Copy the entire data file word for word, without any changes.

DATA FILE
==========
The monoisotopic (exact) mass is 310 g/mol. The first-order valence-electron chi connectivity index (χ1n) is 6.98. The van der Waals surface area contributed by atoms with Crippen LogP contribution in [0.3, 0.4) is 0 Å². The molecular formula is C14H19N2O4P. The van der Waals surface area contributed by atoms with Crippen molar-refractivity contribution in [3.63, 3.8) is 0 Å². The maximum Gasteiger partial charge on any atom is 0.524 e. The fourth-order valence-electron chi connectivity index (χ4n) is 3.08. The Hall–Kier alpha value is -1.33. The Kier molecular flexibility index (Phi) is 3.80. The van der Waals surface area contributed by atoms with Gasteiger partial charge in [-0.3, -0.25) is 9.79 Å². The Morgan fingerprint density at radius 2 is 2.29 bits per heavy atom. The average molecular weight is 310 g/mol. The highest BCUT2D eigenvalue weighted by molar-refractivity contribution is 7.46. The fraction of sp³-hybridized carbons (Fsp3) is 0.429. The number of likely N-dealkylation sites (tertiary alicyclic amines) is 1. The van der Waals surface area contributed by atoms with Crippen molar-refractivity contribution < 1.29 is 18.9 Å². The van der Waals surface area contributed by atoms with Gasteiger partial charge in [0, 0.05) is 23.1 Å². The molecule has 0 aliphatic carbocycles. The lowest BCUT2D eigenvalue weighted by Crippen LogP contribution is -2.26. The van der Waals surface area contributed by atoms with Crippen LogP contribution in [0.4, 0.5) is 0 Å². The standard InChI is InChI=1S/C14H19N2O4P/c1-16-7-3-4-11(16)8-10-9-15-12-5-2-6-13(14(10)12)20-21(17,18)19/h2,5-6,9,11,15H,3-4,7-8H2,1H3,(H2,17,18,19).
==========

The monoisotopic (exact) mass is 310 g/mol. The first-order valence-electron chi connectivity index (χ1n) is 6.98. The van der Waals surface area contributed by atoms with Crippen LogP contribution in [0.3, 0.4) is 0 Å². The molecular formula is C14H19N2O4P. The van der Waals surface area contributed by atoms with Crippen molar-refractivity contribution in [3.63, 3.8) is 0 Å². The maximum Gasteiger partial charge on any atom is 0.524 e. The fourth-order valence-electron chi connectivity index (χ4n) is 3.08. The Hall–Kier alpha value is -1.33. The Kier molecular flexibility index (Phi) is 3.80. The van der Waals surface area contributed by atoms with Gasteiger partial charge in [-0.3, -0.25) is 9.79 Å². The Morgan fingerprint density at radius 2 is 2.29 bits per heavy atom. The average molecular weight is 310 g/mol. The highest BCUT2D eigenvalue weighted by molar-refractivity contribution is 7.46. The fraction of sp³-hybridized carbons (Fsp3) is 0.429. The number of likely N-dealkylation sites (tertiary alicyclic amines) is 1. The van der Waals surface area contributed by atoms with Crippen molar-refractivity contribution < 1.29 is 18.9 Å². The van der Waals surface area contributed by atoms with Gasteiger partial charge in [0, 0.05) is 23.1 Å². The molecule has 0 aliphatic carbocycles. The lowest BCUT2D eigenvalue weighted by Crippen LogP contribution is -2.26. The van der Waals surface area contributed by atoms with Crippen LogP contribution in [0.4, 0.5) is 0 Å². The standard InChI is InChI=1S/C14H19N2O4P/c1-16-7-3-4-11(16)8-10-9-15-12-5-2-6-13(14(10)12)20-21(17,18)19/h2,5-6,9,11,15H,3-4,7-8H2,1H3,(H2,17,18,19).